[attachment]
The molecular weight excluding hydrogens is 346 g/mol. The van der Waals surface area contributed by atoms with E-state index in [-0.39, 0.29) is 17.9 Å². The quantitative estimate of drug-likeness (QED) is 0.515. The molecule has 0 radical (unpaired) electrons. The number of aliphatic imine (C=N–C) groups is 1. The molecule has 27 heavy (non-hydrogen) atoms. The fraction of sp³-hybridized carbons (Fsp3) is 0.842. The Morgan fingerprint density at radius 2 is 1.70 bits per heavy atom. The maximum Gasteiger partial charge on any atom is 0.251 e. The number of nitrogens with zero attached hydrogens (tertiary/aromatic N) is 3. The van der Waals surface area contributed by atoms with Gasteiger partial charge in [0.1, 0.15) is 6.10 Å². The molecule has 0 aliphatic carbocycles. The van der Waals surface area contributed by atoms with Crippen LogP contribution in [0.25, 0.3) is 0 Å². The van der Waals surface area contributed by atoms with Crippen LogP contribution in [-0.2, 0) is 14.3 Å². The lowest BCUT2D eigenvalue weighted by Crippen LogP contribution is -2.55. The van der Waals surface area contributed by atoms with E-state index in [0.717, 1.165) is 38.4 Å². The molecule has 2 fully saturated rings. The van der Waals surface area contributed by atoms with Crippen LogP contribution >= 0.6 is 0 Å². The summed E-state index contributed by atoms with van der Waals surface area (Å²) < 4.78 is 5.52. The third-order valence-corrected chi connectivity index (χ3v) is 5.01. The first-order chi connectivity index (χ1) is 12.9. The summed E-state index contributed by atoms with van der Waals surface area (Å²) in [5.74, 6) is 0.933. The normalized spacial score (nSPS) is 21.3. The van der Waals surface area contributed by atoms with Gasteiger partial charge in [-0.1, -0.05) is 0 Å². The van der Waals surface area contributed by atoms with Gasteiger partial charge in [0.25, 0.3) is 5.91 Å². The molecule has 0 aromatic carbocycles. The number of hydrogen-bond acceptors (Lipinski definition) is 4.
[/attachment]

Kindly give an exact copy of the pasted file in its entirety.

The molecular weight excluding hydrogens is 346 g/mol. The van der Waals surface area contributed by atoms with E-state index in [-0.39, 0.29) is 17.9 Å². The quantitative estimate of drug-likeness (QED) is 0.515. The molecule has 0 radical (unpaired) electrons. The number of aliphatic imine (C=N–C) groups is 1. The molecule has 27 heavy (non-hydrogen) atoms. The fraction of sp³-hybridized carbons (Fsp3) is 0.842. The Morgan fingerprint density at radius 2 is 1.70 bits per heavy atom. The maximum Gasteiger partial charge on any atom is 0.251 e. The number of nitrogens with zero attached hydrogens (tertiary/aromatic N) is 3. The van der Waals surface area contributed by atoms with Gasteiger partial charge in [0.1, 0.15) is 6.10 Å². The molecule has 0 aliphatic carbocycles. The van der Waals surface area contributed by atoms with Crippen LogP contribution in [0.25, 0.3) is 0 Å². The van der Waals surface area contributed by atoms with Crippen LogP contribution in [-0.2, 0) is 14.3 Å². The lowest BCUT2D eigenvalue weighted by Crippen LogP contribution is -2.55. The van der Waals surface area contributed by atoms with E-state index in [0.717, 1.165) is 38.4 Å². The molecule has 2 fully saturated rings. The van der Waals surface area contributed by atoms with Crippen LogP contribution >= 0.6 is 0 Å². The summed E-state index contributed by atoms with van der Waals surface area (Å²) < 4.78 is 5.52. The third-order valence-corrected chi connectivity index (χ3v) is 5.01. The first-order chi connectivity index (χ1) is 12.9. The summed E-state index contributed by atoms with van der Waals surface area (Å²) in [5.74, 6) is 0.933. The normalized spacial score (nSPS) is 21.3. The van der Waals surface area contributed by atoms with Gasteiger partial charge in [-0.1, -0.05) is 0 Å². The van der Waals surface area contributed by atoms with Gasteiger partial charge in [0.25, 0.3) is 5.91 Å². The molecule has 0 aromatic carbocycles. The number of hydrogen-bond acceptors (Lipinski definition) is 4.